Central banks’ growing CDBC work

Central banks’ growing CDBC work

Central bank digital currencies (CBDCs) have been a topic of interest for central banks for some time, but a survey of central banks published this week by the Bank for International Settlement highlights that focus on the technology continues to increase.

Almost all central banks are now engaging in CBDC work
Central banks' self-reported CBDC work by focus and level of maturity

The survey of 86 of the world’s central banks found that 94% now report working on CBDCs in some form – the highest since the organisation began its yearly survey. The vast majority (around 68%) now report working on CDBCs that combine solutions for both wholesale and retail, while slightly under a third of those who are conducting CDBC work are focusing exclusively on retail solutions. While combined CDBCs have a slightly lower share than last year, they continue to account for more than half of CBDC work – something that has been the case since 2021. 

While there was an increase in the number of central banks engaging in both proof-of-concepts and full pilot initiatives in 2023, with abstract research dropping, the number of live or close-to-live CBDCs remains very low.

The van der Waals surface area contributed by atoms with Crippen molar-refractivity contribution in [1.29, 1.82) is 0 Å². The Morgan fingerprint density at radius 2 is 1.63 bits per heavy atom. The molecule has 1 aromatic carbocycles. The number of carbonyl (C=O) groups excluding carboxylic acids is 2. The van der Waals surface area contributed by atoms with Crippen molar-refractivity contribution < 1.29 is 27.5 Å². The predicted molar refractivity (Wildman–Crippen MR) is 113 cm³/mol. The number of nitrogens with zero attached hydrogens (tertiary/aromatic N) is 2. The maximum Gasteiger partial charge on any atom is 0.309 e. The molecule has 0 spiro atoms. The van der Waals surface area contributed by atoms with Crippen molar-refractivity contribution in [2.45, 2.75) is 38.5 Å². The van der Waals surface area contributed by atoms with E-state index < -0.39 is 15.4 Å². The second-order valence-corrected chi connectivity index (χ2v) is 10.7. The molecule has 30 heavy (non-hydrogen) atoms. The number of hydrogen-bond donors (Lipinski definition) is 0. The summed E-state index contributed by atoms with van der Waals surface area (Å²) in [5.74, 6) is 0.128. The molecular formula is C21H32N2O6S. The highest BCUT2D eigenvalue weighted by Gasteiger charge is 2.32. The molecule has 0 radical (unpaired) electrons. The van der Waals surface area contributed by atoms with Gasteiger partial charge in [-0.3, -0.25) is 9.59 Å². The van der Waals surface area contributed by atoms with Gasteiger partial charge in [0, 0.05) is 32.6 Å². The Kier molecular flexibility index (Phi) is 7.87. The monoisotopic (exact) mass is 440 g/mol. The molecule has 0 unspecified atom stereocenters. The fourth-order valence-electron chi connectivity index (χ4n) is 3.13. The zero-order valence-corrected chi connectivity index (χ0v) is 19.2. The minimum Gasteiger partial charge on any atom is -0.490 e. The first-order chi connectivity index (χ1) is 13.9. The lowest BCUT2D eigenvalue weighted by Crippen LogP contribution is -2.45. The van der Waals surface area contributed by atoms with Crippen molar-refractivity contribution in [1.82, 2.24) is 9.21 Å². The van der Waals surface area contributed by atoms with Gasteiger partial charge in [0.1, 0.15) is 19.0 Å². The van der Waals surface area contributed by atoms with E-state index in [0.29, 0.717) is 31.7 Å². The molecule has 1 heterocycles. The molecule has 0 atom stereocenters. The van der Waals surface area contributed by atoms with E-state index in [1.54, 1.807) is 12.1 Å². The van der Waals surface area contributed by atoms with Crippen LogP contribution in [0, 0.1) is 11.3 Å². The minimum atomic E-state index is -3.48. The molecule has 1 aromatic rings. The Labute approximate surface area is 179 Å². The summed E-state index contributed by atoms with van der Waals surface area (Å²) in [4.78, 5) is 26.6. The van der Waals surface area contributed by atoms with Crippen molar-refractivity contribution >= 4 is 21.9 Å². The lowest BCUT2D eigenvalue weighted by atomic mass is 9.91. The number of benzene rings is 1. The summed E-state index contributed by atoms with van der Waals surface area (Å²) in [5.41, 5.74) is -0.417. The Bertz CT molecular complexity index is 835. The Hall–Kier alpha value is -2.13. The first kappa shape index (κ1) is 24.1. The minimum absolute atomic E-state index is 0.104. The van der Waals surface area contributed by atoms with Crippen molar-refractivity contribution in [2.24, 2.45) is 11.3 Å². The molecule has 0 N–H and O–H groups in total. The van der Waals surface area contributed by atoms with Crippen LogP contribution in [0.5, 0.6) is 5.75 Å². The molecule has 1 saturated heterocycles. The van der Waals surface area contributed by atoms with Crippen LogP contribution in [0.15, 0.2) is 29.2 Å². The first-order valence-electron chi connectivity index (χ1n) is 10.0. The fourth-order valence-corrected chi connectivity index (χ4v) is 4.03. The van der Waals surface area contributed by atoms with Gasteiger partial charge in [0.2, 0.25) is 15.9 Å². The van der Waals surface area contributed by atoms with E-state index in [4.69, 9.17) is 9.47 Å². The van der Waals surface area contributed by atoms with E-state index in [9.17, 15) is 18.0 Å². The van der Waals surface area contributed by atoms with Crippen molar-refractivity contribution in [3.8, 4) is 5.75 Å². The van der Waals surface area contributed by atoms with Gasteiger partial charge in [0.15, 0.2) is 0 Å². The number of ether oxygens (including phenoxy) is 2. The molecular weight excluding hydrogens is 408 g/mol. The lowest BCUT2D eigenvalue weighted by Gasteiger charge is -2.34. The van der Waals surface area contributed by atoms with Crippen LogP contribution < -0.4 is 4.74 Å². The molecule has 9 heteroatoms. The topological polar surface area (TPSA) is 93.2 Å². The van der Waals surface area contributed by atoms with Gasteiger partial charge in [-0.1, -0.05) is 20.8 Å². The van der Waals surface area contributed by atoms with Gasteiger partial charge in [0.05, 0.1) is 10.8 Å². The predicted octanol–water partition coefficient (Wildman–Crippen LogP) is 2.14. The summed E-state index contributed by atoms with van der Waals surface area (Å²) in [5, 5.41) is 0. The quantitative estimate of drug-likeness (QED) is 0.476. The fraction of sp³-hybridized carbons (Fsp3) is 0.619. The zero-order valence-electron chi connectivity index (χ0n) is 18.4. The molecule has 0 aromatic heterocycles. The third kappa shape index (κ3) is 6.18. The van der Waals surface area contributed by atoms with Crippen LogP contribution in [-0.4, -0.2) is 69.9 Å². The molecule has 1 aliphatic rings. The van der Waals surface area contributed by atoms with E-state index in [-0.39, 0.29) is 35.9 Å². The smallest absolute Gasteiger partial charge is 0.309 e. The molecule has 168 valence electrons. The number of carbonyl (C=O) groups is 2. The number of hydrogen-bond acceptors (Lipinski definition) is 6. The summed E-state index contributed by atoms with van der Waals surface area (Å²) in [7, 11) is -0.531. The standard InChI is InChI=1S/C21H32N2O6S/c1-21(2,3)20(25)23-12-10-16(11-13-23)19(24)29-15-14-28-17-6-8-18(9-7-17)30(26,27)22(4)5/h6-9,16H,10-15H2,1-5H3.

Interestingly, there is some convergence here between advanced economy (AE) central banks and those in emerging markets and developing economies (EMDEs). AEs saw a significant jump in the number of banks running pilots (up 23 percentage points to 33%) or proof-of-concepts (up 21 percentage points to 81%). However, this growth was less pronounced among EMDEs, which saw a three percentage point increase in pilots (19%) and a two percentage point increase in proof-of-concepts (to 39%). There has also been a much greater increase in retail CBDC proof-of-concepts among AEs.

Ensuring the singleness of money and warding off potential threats from new forms of privately issued money remains a significant driver for many central banks. However, on the retail side many central banks see potential efficiency gains as being key, while on the wholesale side, cross-border payments continues to be a key driver.

How can FXC Intelligence help central banks’ cross-border payments strategies?

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